The Benefits of Investing in Opportunity Zones


Opportunity Zone investing offers two little-known hidden benefits that almost no one talks about. First, let’s review the three main tax benefits:

  1. When you roll over capital gains into a Qualified Opportunity Fund within 180 days, you are able to defer recognition of that gain until December 31, 2026. (The tax bill on this initial gain would be due in April 2027 for most taxpayers.)
  2. When the tax bill on your initial gain comes due, you are able to reduce the amount of gain recognized by 10%, so long as your Qualified Opportunity Fund holding period reaches at least five years by the end of 2026. (The ability to reduce the amount of recognized gain by 15% expired on December 31, 2019.)
  3. You can exclude 100% of the new capital gain that accrues within your Opportunity Zone investment, after a 10-year holding period. Essentially, you pay zero tax on your long-term Qualified Opportunity Fund gains.

These three main tax benefits are well known. But now let’s discuss Opportunity Zone investing’s two hidden benefits.

Hidden Benefit #1: Compounding gains from deferred tax liability

By deferring the tax liability on your initial capital gain until 2027, you are essentially receiving an interest-free loan from the federal government. Instead of paying taxes on a certain portion of your initial gain, you can can take the deferred tax liability and instead invest it for several years, enabling it to generate additional compounded returns.

Plus, a potential bonus: if you live in a state that taxes capital gains and conforms to the Opportunity Zone tax incentive, you are essentially receiving an interest-free loan from your state government as well.

The deferred tax liability benefit of the Opportunity Zone incentive is free money that you can put to work in generating greater returns. Here’s an example:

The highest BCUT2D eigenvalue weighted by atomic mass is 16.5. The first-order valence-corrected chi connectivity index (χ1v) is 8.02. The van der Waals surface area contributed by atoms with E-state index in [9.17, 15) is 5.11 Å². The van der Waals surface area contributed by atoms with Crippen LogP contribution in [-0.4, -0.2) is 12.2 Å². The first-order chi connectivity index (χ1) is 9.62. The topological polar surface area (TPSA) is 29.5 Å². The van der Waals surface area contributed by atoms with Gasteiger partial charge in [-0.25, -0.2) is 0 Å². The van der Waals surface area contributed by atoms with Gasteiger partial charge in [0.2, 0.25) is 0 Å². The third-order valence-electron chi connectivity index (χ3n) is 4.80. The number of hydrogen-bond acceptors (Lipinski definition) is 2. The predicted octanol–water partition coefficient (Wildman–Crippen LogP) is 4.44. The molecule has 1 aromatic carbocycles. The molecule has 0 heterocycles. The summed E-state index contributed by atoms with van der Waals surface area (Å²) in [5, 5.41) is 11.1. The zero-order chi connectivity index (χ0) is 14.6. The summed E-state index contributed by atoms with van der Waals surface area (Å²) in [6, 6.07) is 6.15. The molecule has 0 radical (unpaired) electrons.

You sell your Apple stock and realize a long-term capital gain of $100,000. Assuming that this gain is subject to a 20.0% capital gains tax rate + 3.8% net investment income tax rate, your total federal tax rate on this gain is 23.8%. Your $100,000 gain becomes $76,200 after federal taxes.

Let’s assume that you put that after-tax amount into an investment account that compounds at 7% annually for 10 years. After 10 years, your $76,200 investment nearly doubles to $149,897. That is a gain of $73,697… Not bad.

But now let’s say that you instead roll over your $100,000 gain (pre-tax) into a Qualified Opportunity Fund. By doing so, you are able to defer recognition of your gain from your sale of Apple stock until the end of 2026. Rather than only investing the after-tax amount of $76,200, you invest the full pre-tax amount of $100,000. Compounded at 7% annually for 10 years, this turns into $196,715. That is a gain of $96,715.

Your final amount is of $46,818 (or 31.2%) greater! Compounding gains from deferred tax liability unlocks greater returns because the full amount of your gain is going to work for you, generating additional returns.

But wait, there’s more! Don’t forget capital gains taxation on your subsequent investment. In our first example, the $73,697 gain from the non-OZ investment would be subject to taxation. Your $149,897 becomes $132,357 after taxes. In our second example (the QOF investment), your $196,715 remains $196,715, as it is not taxed. After tax, the difference is even greater.

Note that even when investing in a Qualified Opportunity Fund, you do still owe capital gains tax on the Apple stock eventually. And you will have to ensure that you have liquidity to pay this liability.

Hidden Benefit #2: Eliminating depreciation recapture

Depreciation recapture allows the IRS to collect a portion of your capital gain attributable to the depreciation of your property taken during prior years of ownership. Depreciation recapture is taxed as ordinary income, typically at 25% — a rate higher than the capital gains rate. Here’s an example:

You purchase a rental property in 2013 for $700,000 and sell it in 2020 for $1,200,00. Every year, your depreciation was $25,454 ($700,000/27.5 years per IRS rules) for a total of $203,632 in depreciation over 8 years. This lowers your adjusted basis in the property to $496,368, making your total gain on the sale $703,632 ($1,200,000 – $496,368).

That equates to a capital gain of $500,000, plus an un-recaptured gain of $203,632, taxed as ordinary income. Assuming a 25% ordinary income tax rate on the un-recaptured gain, you would owe (25% x $203,632) = $50,908 in depreciation recapture.

Now here’s the best part: after achieving a 10-year holding period, depreciation recapture on an Opportunity Zone asset is eliminated forever. On top of all of the other favorable tax treatment, you won’t have a $50,908 depreciation recapture tax bill upon exiting your Opportunity Zone investment.

Taken together, the obvious and hidden benefits of the Opportunity Zone program can be a slam dunk for an investor with a large capital gain and a willingness to roll over this gain into a 10-year investment. With patience, investors can realize huge tax savings while injecting capital into disadvantaged areas.

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